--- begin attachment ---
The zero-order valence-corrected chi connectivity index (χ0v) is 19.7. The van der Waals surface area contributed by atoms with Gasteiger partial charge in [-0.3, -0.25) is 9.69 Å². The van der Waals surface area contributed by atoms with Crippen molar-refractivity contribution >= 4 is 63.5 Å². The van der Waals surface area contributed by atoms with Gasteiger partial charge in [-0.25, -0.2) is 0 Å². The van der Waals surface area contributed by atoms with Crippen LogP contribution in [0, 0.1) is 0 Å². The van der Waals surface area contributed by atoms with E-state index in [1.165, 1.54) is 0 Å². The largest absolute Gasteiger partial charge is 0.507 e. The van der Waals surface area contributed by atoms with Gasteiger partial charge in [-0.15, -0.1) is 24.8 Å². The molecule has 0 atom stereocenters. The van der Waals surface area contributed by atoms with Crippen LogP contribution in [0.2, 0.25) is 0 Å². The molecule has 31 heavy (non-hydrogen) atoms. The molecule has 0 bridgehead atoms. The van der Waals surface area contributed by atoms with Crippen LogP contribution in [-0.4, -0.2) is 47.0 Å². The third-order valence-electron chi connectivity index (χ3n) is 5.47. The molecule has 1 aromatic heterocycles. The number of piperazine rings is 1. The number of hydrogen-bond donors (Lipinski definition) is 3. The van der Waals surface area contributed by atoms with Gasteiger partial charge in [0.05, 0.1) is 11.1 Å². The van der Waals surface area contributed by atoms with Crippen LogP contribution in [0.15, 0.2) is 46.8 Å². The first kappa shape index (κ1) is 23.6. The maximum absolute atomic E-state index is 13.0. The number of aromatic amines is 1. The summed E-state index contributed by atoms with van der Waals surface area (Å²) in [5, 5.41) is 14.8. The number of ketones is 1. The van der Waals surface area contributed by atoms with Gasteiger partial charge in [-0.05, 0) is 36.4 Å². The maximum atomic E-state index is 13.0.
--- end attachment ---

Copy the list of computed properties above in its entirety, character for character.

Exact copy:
The zero-order valence-corrected chi connectivity index (χ0v) is 19.7. The van der Waals surface area contributed by atoms with Gasteiger partial charge in [-0.3, -0.25) is 9.69 Å². The van der Waals surface area contributed by atoms with Crippen molar-refractivity contribution >= 4 is 63.5 Å². The van der Waals surface area contributed by atoms with Gasteiger partial charge in [-0.25, -0.2) is 0 Å². The van der Waals surface area contributed by atoms with Crippen LogP contribution in [0, 0.1) is 0 Å². The van der Waals surface area contributed by atoms with E-state index in [1.165, 1.54) is 0 Å². The largest absolute Gasteiger partial charge is 0.507 e. The van der Waals surface area contributed by atoms with Gasteiger partial charge in [-0.15, -0.1) is 24.8 Å². The molecule has 0 atom stereocenters. The van der Waals surface area contributed by atoms with Crippen LogP contribution in [0.2, 0.25) is 0 Å². The molecule has 31 heavy (non-hydrogen) atoms. The molecule has 0 bridgehead atoms. The van der Waals surface area contributed by atoms with Crippen LogP contribution in [-0.4, -0.2) is 47.0 Å². The third-order valence-electron chi connectivity index (χ3n) is 5.47. The molecule has 1 aromatic heterocycles. The number of piperazine rings is 1. The number of hydrogen-bond donors (Lipinski definition) is 3. The van der Waals surface area contributed by atoms with Gasteiger partial charge in [0.05, 0.1) is 11.1 Å². The van der Waals surface area contributed by atoms with Crippen LogP contribution in [0.15, 0.2) is 46.8 Å². The first kappa shape index (κ1) is 23.6. The maximum absolute atomic E-state index is 13.0. The number of aromatic amines is 1. The summed E-state index contributed by atoms with van der Waals surface area (Å²) in [5, 5.41) is 14.8. The number of ketones is 1. The van der Waals surface area contributed by atoms with Gasteiger partial charge in [-0.05, 0) is 36.4 Å². The maximum atomic E-state index is 13.0.